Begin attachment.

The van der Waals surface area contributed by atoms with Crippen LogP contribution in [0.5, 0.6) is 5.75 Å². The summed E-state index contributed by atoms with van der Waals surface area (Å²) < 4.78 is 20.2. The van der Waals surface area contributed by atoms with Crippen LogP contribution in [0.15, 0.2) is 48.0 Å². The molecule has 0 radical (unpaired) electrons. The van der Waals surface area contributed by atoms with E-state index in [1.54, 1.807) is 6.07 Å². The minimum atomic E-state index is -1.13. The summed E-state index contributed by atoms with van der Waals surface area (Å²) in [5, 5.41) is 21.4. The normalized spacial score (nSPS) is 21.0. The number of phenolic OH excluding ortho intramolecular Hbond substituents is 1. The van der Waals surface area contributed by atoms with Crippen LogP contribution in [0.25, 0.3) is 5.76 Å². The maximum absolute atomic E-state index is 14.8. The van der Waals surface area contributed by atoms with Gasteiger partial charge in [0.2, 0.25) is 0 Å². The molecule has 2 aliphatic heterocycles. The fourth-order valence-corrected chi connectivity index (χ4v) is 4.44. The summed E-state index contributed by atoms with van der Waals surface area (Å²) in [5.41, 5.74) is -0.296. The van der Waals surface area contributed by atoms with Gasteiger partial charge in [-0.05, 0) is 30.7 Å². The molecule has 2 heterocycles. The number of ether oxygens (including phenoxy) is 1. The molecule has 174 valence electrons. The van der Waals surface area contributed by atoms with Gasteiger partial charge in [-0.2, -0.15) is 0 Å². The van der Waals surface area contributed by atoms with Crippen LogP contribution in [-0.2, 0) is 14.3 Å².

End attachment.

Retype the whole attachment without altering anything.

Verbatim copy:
The van der Waals surface area contributed by atoms with Crippen LogP contribution in [0.5, 0.6) is 5.75 Å². The summed E-state index contributed by atoms with van der Waals surface area (Å²) < 4.78 is 20.2. The van der Waals surface area contributed by atoms with Crippen LogP contribution in [0.15, 0.2) is 48.0 Å². The molecule has 0 radical (unpaired) electrons. The van der Waals surface area contributed by atoms with E-state index in [1.54, 1.807) is 6.07 Å². The minimum atomic E-state index is -1.13. The summed E-state index contributed by atoms with van der Waals surface area (Å²) in [5, 5.41) is 21.4. The normalized spacial score (nSPS) is 21.0. The number of phenolic OH excluding ortho intramolecular Hbond substituents is 1. The van der Waals surface area contributed by atoms with Crippen LogP contribution in [0.25, 0.3) is 5.76 Å². The maximum absolute atomic E-state index is 14.8. The van der Waals surface area contributed by atoms with Gasteiger partial charge in [0.2, 0.25) is 0 Å². The molecule has 2 aliphatic heterocycles. The fourth-order valence-corrected chi connectivity index (χ4v) is 4.44. The summed E-state index contributed by atoms with van der Waals surface area (Å²) in [5.41, 5.74) is -0.296. The van der Waals surface area contributed by atoms with Gasteiger partial charge in [-0.05, 0) is 30.7 Å². The molecule has 2 heterocycles. The number of ether oxygens (including phenoxy) is 1. The molecule has 174 valence electrons. The van der Waals surface area contributed by atoms with Gasteiger partial charge in [-0.2, -0.15) is 0 Å². The van der Waals surface area contributed by atoms with Crippen LogP contribution in [-0.2, 0) is 14.3 Å².